19 November 2010
19 November 2010
The new Hyperform HPR family of reinforcing additives, based on synthetic mineral-based fibres, has been launched by Milliken to enable processors to make high performance polypropylene parts with low weight.
Hyperform HPR-803 is intended primarily for the automotive sector, and Milliken plans other future innovations aimed at applications in automotive, appliances and elsewhere.
We envisage HPR-803 being used mainly in automotive applications, but are not limiting our project scope, says Adam Watson, in charge of marketing for the Hyperform HPR range. It enables the production of polypropylene compounds that have mechanical performance similar to or better than mineral filled compounds, but at lower weight.
HPR-803 fibers have a high aspect ratio of around 40:1. We expect PP compounds containing HPR-803 to replace talc-filled types and possibly other non-PP-based materials too, says Watson. Tests have also demonstrated that HPR-803 works very well in combination with talc, giving processors and end users the opportunity to convert to the new technology in a step-by-step fashion.
Hyperform HPR-803 is added at levels typically one third of those required for talc. This means parts will be lighter, by up to 15%, and cars may use less fuel and have lower carbon dioxide emissions.
Several projects are underway to demonstrate Hyperform HPR-803. Watson cites development trials with an injection moulded bumper support. Milliken demonstrated that a compound containing nine percent of HPR-803 could deliver 10% weight savings over a 20% talc-filled compound, and still maintain dimensional, stiffness and impact requirements, he says.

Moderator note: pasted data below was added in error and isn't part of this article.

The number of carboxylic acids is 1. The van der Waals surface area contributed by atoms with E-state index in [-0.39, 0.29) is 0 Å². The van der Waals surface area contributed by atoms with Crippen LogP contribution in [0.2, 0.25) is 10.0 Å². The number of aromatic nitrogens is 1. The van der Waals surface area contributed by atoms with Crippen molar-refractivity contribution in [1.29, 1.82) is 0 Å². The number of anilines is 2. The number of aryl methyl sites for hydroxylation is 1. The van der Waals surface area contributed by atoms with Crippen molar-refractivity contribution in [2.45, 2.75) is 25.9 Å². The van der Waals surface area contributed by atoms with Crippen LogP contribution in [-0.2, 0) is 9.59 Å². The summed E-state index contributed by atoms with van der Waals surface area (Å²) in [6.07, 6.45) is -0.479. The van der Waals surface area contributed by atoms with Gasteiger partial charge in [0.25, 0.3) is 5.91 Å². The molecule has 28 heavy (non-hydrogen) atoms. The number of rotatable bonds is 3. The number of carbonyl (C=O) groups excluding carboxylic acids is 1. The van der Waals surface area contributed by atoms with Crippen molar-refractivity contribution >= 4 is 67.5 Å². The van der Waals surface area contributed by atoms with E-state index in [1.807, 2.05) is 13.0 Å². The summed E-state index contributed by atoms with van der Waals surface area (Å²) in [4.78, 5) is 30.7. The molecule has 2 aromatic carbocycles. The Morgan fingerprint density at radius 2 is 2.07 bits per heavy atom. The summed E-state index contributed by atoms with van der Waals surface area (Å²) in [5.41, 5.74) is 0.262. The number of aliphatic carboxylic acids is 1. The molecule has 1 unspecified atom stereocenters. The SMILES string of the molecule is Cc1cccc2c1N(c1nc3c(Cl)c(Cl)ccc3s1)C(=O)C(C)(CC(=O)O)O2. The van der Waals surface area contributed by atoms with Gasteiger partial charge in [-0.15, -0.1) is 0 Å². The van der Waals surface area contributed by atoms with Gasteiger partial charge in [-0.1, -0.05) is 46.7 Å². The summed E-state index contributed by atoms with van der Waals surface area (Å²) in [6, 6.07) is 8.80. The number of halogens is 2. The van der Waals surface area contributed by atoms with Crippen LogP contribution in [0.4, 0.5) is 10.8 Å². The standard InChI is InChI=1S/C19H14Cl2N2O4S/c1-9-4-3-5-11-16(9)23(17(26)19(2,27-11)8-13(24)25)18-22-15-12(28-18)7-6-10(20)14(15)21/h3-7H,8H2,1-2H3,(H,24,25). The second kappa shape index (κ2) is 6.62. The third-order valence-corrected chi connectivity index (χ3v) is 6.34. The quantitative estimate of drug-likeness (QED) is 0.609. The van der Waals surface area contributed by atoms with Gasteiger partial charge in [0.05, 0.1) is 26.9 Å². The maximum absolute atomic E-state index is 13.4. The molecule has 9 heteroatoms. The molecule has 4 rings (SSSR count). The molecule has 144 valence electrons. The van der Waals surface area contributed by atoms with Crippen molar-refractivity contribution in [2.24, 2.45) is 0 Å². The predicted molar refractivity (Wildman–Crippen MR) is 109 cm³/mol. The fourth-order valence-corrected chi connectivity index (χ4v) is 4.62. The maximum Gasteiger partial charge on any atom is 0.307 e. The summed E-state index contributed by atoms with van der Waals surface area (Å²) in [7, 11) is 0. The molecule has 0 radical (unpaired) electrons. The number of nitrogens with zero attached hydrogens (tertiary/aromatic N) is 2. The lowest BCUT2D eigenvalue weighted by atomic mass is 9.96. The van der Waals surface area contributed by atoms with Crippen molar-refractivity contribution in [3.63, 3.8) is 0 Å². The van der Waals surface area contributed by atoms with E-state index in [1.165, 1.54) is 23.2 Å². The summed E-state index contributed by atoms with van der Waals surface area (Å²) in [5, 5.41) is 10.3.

Milliken say that HPR-803 also enabled the parts to be produced with a shorter cooling time and hence lower overall cycle time, and that test parts demonstrated excellent performance under thermal stability performance testing. According to Milliken, aesthetics are also improved and parts containing the new reinforcing additive exhibit better surface finish and weather resistance than glass fibre reinforced PP parts with similar mechanical properties.
Milliken is working with compounders around the world to develop compounds and masterbatches designed for various applications.
The American Composites Manufacturers Association participated in a roundtable discussion about the IMAGINE Act. Known as the Innovative Materials in American Growth and Infrastructure, Newly Expanded (IMAGINE) Act, the new bill is designed to promote the increased use of innovative materials like fibre reinforced polymer (FRP) composites, as well as new manufacturing methods to accelerate the deployment and extend the life of infrastructure projects.
After the collapse of a drinking water pipeline in downtown Amsterdam, the Netherlands, Insituform was contracted to reline a close to 100 year old pipe underneath one of the canals. Water was restored successfully within five days, with minimal impact on traffic and the environment.
Australian organisations Austrak, Laing O’Rourke and the University of Southern Queensland (USQ) have joined forces to develop polymer composite solutions for bridge transoms in a $10 million project titled Polymer Composite Transoms for Rail Bridge Deck Replacement (CompTrans).